Landlords can avoid the stamp duty charges if their portfolio has more than 15 properties. Any landlord with a smaller portfolio will only be exempt if they turn their portfolio into a privately owned business – therefore swapping landlord taxes for corporation tax.

Source: This is Money


UK Rents Ballooned In 2015
Rents rose in ten of 11 regions in 2015.

Brighton and Bristol recorded an increase of 18pc in rents, with Edinburgh and Newcastle following closely with rises of 16pc.

London rents increased by 11pc, a figure also matched by Liverpool.

Source: City AM


Supply Is At A New Low
Just 386,000 properties are up for sale in England and Wales, nearly half the number in 2008.

The property search engine, Home, says the number has fallen 47pc since the recession.

New supply has increased, but not at the rate that properties came off the market.

Average house prices in January are up to £288,000, an 8.2pc increase from January 2015.

Properties are staying on the market for an average of 117 days.

Source: Property Industry Eye

Landlord Responsibilities

Ensuring you are legally protected as a landlord safety is a very important topic. Here, we will outline your responsibilities as a landlord, and hopefully provide you with some handy tips to staying on top of your property management and legal compliance.

You have a responsibility to treat all prospective tenants equally and without prejudice.

From 1 February 2016 you must ensure any applicants for new tenancies have the right to live in England and rent a property. This includes checking original documents for all adults living in the property. You will also make repeat checks if residents have a limited right to stay in the UK.


Your tenants are living in the property, but the property is still yours. As such, that places a responsibility on you to guarantee the safety of your tenants within reasonable circumstance.

As a landlord you should ensure all gas safety equipment is safely supplied and installed, including provision for maintenance by a registered engineer.

You will carry out an annual gas safety check on each appliance, plus give tenants an up-to-date gas safety check record before they move in.

You need to ensure the electrical system is safe, and that all appliances are safe. If any sockets, light fittings, cookers, white goods etc. are faulty or not in full working order, you have an obligation to fix these before the property can be let.


A fire alarm must be on each storey of the building, and a carbon monoxide detector in any room with a useable fireplace or wood burner.

Escape routes must be accessible at all times. All furniture must also comply with fire safety laws.

You should provide fire alarms and extinguishers if the property is a large HMO.

You will look after the property’s structure and exterior – no asking tenants to pay for broken roof tiles.


You will also deal with the foundations of a working property – pipes and drains, sinks, baths, heating and hot water, gas appliances and electrical wiring, for example. You will also have to pay for any damage caused by attempted repairs!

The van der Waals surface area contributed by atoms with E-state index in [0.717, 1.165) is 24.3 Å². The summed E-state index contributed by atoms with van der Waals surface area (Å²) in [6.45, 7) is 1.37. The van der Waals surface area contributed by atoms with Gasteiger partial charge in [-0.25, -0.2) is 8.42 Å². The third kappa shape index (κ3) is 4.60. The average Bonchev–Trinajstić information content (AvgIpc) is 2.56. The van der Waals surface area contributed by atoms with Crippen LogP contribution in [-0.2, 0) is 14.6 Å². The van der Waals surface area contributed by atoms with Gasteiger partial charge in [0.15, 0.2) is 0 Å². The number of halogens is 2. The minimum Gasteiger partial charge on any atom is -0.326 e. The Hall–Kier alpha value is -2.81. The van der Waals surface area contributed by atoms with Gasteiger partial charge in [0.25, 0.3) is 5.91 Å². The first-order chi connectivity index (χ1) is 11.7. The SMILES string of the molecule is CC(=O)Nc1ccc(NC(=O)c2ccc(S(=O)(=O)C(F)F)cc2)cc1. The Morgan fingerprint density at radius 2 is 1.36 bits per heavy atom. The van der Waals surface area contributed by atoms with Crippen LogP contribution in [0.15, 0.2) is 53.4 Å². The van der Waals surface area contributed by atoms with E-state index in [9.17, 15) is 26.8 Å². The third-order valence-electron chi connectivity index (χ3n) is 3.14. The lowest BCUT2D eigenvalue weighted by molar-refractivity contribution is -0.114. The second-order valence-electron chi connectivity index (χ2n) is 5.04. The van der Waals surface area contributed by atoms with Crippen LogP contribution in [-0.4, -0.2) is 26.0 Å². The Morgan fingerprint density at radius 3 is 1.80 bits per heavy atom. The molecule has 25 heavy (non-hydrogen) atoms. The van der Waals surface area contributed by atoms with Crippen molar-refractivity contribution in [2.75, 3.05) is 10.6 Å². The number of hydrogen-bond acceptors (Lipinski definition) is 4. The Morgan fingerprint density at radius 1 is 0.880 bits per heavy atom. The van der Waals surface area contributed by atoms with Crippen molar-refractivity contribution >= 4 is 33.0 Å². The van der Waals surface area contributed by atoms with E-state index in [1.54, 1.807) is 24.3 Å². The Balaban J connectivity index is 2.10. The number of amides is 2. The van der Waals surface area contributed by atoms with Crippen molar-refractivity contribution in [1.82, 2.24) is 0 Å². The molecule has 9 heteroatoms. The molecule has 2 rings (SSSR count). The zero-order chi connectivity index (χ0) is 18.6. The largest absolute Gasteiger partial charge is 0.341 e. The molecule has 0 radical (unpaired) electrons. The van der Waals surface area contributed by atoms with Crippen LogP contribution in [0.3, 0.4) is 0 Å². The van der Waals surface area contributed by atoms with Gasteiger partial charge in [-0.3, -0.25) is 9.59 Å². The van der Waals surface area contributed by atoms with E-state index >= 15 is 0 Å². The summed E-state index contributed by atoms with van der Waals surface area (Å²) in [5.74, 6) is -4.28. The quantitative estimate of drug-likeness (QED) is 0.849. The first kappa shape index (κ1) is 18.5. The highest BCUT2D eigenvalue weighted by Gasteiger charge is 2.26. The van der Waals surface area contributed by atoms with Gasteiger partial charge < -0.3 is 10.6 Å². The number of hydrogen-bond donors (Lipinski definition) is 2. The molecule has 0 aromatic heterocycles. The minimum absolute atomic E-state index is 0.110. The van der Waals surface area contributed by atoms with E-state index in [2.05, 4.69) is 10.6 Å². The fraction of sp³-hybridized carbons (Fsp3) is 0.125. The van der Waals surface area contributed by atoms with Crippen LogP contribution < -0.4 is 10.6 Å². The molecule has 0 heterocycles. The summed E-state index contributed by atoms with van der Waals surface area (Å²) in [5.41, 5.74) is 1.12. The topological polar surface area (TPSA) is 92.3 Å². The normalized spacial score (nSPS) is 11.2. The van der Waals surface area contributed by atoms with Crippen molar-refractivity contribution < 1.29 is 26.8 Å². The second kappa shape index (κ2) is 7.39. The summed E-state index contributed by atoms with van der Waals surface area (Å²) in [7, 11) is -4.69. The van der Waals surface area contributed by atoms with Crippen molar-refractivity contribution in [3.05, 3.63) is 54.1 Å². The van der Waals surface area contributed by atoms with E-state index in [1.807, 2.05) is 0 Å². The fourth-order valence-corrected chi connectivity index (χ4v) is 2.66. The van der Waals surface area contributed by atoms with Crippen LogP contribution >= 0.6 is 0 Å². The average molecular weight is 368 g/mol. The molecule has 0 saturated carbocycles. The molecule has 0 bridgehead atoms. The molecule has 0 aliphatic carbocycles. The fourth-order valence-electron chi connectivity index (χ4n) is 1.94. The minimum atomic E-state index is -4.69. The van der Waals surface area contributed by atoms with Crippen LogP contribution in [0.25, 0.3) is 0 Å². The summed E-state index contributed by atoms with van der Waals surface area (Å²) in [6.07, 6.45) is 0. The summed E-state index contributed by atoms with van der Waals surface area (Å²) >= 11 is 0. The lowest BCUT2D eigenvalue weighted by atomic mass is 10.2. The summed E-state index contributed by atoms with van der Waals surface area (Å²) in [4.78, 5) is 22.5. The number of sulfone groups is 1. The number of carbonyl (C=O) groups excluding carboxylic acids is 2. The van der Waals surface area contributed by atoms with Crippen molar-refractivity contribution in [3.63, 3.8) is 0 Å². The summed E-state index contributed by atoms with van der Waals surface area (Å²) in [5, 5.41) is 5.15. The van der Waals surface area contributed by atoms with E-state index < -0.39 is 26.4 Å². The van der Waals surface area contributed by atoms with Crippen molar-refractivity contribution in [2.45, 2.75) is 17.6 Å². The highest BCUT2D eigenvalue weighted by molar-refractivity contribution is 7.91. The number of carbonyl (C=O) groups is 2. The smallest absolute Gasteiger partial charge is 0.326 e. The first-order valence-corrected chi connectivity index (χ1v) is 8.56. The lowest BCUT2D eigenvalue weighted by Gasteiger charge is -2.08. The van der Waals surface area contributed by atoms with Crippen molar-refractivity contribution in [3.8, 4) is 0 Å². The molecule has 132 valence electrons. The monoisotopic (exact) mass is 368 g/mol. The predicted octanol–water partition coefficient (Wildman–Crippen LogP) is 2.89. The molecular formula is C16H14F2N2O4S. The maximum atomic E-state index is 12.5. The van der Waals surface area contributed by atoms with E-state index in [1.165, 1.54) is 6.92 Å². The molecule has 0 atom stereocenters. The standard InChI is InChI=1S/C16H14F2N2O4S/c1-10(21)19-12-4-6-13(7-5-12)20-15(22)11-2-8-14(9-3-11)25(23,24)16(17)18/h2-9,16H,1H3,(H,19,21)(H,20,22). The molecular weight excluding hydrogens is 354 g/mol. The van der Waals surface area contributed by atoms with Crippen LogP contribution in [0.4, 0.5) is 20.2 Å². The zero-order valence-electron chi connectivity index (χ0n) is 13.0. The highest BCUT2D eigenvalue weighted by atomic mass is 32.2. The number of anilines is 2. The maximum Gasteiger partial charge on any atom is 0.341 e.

If you are a landlord for a block of flats or any building with a communal area, you will have a responsibility to deal with staircases and external doors.

You will need to detail whether you are okay with tenants making their own repairs. This will be in the tenancy agreement. You also cannot force tenants to make repairs that are your responsibility.

You have a responsibility to inform your tenants about rent increases, and you will have detailed this in the tenancy agreement. You also cannot force a rent increase – tenants have the right to say no, and this does not entitle you as landlord to evict the tenant.

You therefore have a responsibility to not discriminate against tenants who reject a proposed rent increase.

You also have a responsibility to protect a tenant’s deposit. The money is still theirs and they are entitled to a portion of it (or all of it) dependent on disrepair in the property at the end of the tenancy.

You must provide a legitimate name and contact address, and should also provide the letting agent’s details if you are working with one.

Yes – manners. The property may be yours, but this is the tenants’ home. You have a responsibility to leave them be and live in peace, and must arrange suitable visit times. You may only enter the property ‘uninvited’ in the case of an emergency.

You must let your tenants use all rooms, as much water and electricity as they need, and only contact them within reason.

If you want to evict a tenant, you must abide by the law and follow all necessary procedures, even in outstanding circumstances.

Let an Agent Help
Landlords have a lot to do, and the business isn’t just about owning a property and collecting rent. It takes work and it takes time. If you do not have the time to look after your entire portfolio, or simply need a helping hand, please feel free to contact your local Whitegates office today.

Main Residence Relief & And Capital Gains Tax

The concept that you can sell your home without paying tax on any profit that you make is well-known. However, the position becomes slightly more complicated if you have more than one property, if you also use your home for business purposes, or if you have let it out at some point during the period that you have owned it.

Full relief is available if you have owned your home and lived in it as your main residence throughout the period you have owned it. The relief extends to the grounds and any buildings in the grounds as long as these are not more than 5,000 square metres. If the grounds exceed this, they may still be eligible for the relief if they are reasonable for the enjoyment of the property.

Spouses and civil partners – only one main residence
Married couples and civil partners are only entitled to one main residence between them for the purposes of the relief.

More than one property
If you have more than one property in which you live as a home, for example a city flat that you live in during the week and a family home in the country, you can choose which property is your main residence for the purpose of the relief. It is not only MPs who can take advantage of flipping to secure the best capital gains tax position. You must nominate which property is your main property within two years of the date on which your combination of homes changes by writing to HMRC.